Bare Bones

10 Sep

9 Oystermouth

I started doing charcoal drawings into this Khadi sketchbook a few weeks after lockdown started. When I realised that the pandemic was going to be here for a while, I found that I was struggling to do any creative work so I decided to focus on improving skills instead. I have been doing a weekly online painting class – 15 weeks now. And I started to use up some boxes of willow charcoal I’d been given. I had never liked using charcoal before but I thought now’s the time to get over it and practice. I’ve nearly finished the sketchbook and my drawings have changed. I was trying to cram in too much detail at the beginning but now I’m concentrating on the bare bones of the composition, trying to make satisfactory shapes and balancing light and dark rather than doing loads of details.


A Chance To Own One Of My Artworks

I have some small screenprints for sale, inspired by my drawings of the taxidermy collection at Swansea Museum. I have given these antique artifacts a modern twist by combining them with images of rubbish – old fruit nets, bubble wrap and plastic – highlighting the problem of human pollution and how it affects wildlife.


To buy my work on the Swansea Print Workshop site please click the image to the left.

In this one, I combine some of the images with snippets of text of things my Nana used to say. She used to take me to Swansea Museum a lot when I was little and I could hear her voice in the back of my head as I was sitting and drawing the birds and bugs.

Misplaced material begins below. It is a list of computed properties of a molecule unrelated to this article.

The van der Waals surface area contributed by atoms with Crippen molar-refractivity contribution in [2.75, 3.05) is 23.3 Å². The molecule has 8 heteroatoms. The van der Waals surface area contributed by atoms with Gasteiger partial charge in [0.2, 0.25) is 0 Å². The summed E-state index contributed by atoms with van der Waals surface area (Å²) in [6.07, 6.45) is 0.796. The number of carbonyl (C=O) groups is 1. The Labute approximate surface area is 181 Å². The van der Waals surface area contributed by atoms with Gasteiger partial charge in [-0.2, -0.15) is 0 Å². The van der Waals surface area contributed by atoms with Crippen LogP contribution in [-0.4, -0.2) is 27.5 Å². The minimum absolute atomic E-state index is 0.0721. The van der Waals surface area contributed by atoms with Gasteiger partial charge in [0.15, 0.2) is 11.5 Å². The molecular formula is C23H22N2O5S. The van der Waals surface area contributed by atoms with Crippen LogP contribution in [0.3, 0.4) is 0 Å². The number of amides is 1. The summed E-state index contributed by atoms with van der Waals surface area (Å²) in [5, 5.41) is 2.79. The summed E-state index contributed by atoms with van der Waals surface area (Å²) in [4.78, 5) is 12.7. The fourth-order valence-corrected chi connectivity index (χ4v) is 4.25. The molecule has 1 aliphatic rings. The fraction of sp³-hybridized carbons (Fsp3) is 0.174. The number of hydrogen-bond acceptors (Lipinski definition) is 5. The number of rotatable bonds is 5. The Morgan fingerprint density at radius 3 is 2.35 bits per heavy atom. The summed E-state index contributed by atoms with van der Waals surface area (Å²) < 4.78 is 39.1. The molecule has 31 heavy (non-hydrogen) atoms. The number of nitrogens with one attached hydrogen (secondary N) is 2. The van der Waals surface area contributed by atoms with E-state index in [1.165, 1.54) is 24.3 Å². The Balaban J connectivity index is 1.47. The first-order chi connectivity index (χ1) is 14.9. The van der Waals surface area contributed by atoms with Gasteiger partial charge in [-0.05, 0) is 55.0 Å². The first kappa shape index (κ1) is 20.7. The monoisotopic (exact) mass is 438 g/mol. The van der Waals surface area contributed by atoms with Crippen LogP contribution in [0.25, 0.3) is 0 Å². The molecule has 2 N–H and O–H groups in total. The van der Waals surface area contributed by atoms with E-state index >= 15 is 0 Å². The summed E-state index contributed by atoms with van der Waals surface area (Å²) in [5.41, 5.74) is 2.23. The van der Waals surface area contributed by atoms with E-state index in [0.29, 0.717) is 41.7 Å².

20 percent of the cost of each screenprint sold goes to support Swansea Print Workshop, which receives no public funding.

5 Responses to “Bare Bones”

  1. Leonie Andrews September 11, 2020 at 10:06 #

    Each material asks something different of us.

    • Rosie Scribblah September 12, 2020 at 14:39 #

      That’s so true, and finding the perfect marriage of support and drawing material is crucial

      • Leonie Andrews September 13, 2020 at 00:33 #

        Yes indeed. That is often the most difficult message to get across to people who are making art for the first time. I am teaching next week and thankfully the arts group supporting the classes provides good basic materials to get everyone off to s good start.

  2. kestrelart September 10, 2020 at 22:00 #

    Great and inspirational sketches (I should credit you on some of my recent posts I realise). I found the khaki rough paper in my sketchpad doesn’t take my charcoal marks, though I am using hard H charcoal pencil by Conte not willow sticks.

    • Rosie Scribblah September 12, 2020 at 14:39 #

      Thanks Neil. I find the soft willow charcoal much better for the rough Khadi, in fact, it’s the best thing I’ve found for Khadi.

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